Mary was a Jamaican-born woman who cared for British soldiers who had been injured during the Crimean War. Her incredible efforts were not only significant at the time, but they are also a reminder of the many contributions black Britons have made to the country throughout British history.
Mary Seacole was a daring adventurer of the 19th century. A Jamaican woman of mixed race, she was awarded the Order of Merit posthumously by the government of Jamaica and celebrated as a “Black Briton” in the United Kingdom.
Seacole authored a book based on her travels in Panama—where she ran a store for men going overland to the California Gold Rush—and her experiences in the Crimean War, where she ran a store and catering service for officers. There, her compassion and dedication earned her the nickname “Mother Seacole.”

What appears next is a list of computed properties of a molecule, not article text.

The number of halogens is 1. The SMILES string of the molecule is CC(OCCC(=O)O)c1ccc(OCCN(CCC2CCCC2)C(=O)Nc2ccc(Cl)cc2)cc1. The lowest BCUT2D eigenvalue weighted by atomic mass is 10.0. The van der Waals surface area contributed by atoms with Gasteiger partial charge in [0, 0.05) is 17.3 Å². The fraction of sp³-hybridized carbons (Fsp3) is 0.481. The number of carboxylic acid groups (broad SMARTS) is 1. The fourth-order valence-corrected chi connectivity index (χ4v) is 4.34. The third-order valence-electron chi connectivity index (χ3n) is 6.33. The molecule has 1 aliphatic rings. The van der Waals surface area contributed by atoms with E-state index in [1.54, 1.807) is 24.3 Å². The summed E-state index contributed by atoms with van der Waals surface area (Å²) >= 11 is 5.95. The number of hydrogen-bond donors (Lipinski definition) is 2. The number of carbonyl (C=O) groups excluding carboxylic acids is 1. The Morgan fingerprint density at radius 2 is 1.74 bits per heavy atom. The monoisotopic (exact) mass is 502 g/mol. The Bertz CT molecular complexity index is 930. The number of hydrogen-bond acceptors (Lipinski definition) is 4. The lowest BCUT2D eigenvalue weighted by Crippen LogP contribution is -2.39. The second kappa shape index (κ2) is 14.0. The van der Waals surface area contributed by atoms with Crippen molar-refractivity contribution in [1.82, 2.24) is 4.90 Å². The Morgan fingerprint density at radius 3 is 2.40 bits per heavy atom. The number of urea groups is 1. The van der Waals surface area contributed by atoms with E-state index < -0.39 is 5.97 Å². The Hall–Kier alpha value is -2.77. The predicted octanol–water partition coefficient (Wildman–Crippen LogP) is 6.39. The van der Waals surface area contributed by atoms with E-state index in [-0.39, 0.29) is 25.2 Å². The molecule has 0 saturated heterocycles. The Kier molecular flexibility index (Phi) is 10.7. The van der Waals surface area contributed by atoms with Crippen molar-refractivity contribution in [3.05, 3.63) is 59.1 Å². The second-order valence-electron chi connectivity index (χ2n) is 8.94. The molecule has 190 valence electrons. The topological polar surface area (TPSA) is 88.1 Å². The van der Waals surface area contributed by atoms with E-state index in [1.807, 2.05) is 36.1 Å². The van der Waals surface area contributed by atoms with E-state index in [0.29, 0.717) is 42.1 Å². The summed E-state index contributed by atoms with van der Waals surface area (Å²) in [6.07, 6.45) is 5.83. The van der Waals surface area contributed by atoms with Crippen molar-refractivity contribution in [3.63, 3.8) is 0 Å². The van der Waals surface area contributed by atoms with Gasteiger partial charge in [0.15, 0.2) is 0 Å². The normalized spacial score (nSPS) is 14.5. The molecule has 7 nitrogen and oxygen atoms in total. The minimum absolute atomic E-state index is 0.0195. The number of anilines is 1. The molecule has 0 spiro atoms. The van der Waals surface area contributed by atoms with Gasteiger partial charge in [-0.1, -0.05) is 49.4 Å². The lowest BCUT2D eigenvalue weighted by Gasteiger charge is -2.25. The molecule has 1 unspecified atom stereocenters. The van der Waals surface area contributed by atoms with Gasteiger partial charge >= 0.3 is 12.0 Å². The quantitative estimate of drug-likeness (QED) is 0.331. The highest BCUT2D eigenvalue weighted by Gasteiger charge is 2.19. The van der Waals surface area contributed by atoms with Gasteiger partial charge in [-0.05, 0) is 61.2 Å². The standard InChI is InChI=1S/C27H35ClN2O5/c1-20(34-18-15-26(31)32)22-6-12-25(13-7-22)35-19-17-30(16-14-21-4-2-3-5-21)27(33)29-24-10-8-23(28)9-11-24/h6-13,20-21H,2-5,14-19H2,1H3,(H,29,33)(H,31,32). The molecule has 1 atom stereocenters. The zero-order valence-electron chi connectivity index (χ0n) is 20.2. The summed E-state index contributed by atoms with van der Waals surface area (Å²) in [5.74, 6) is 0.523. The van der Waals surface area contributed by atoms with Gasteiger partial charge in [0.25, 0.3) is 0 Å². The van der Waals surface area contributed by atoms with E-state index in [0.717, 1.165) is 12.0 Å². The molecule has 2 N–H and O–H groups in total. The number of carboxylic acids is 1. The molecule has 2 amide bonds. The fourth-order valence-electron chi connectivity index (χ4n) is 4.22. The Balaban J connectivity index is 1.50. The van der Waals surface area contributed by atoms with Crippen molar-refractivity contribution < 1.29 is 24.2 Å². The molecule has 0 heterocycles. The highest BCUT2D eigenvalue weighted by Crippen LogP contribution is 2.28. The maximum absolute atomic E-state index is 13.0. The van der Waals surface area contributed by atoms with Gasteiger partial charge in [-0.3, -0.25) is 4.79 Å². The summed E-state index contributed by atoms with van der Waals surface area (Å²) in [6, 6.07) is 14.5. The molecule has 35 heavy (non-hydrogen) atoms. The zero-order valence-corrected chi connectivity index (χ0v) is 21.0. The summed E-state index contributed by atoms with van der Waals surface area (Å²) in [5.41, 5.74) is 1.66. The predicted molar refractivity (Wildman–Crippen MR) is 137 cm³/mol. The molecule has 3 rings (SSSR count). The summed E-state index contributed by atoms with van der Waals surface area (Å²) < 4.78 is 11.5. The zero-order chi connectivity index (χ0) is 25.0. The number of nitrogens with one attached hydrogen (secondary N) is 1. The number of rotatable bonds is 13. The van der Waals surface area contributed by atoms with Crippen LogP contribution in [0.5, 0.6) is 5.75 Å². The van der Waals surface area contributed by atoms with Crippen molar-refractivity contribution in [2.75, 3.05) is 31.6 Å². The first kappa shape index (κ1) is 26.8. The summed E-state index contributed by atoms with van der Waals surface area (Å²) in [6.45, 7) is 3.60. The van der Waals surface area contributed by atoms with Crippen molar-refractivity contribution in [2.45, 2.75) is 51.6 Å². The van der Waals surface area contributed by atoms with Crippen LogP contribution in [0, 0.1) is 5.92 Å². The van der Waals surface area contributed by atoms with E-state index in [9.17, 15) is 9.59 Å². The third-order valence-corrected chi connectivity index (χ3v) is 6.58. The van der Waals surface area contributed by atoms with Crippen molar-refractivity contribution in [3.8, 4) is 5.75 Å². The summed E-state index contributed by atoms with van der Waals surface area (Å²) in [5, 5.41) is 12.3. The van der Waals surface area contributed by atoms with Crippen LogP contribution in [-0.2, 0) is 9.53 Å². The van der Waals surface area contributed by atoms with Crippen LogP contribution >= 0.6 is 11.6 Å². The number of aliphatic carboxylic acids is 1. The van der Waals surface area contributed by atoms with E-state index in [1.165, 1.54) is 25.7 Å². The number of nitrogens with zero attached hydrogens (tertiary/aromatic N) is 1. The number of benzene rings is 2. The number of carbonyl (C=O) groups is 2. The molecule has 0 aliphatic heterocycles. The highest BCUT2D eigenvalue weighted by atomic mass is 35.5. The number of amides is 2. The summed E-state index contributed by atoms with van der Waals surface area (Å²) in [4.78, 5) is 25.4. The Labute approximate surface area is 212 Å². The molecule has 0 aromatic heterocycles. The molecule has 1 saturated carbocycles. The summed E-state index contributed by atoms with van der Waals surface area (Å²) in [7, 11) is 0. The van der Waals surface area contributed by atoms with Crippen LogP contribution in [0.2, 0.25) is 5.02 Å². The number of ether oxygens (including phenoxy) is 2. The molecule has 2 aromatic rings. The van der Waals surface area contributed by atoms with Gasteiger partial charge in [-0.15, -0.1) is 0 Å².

Mary died in London in 1881. Unfortunately, she was then lost to history for around 100 years until nurses from the Caribbean visited her grave in North West London, where the local MP, now Lord Clive Soley, promised to raise money for a statue for Mary. In 2004, Mary was voted the Greatest Black Briton. Lord Soley launched the campaign for a statue after leaving the House of Commons. In 2016, the statue was finally unveiled in the grounds of St Thomas’ Hospital on London’s Southbank.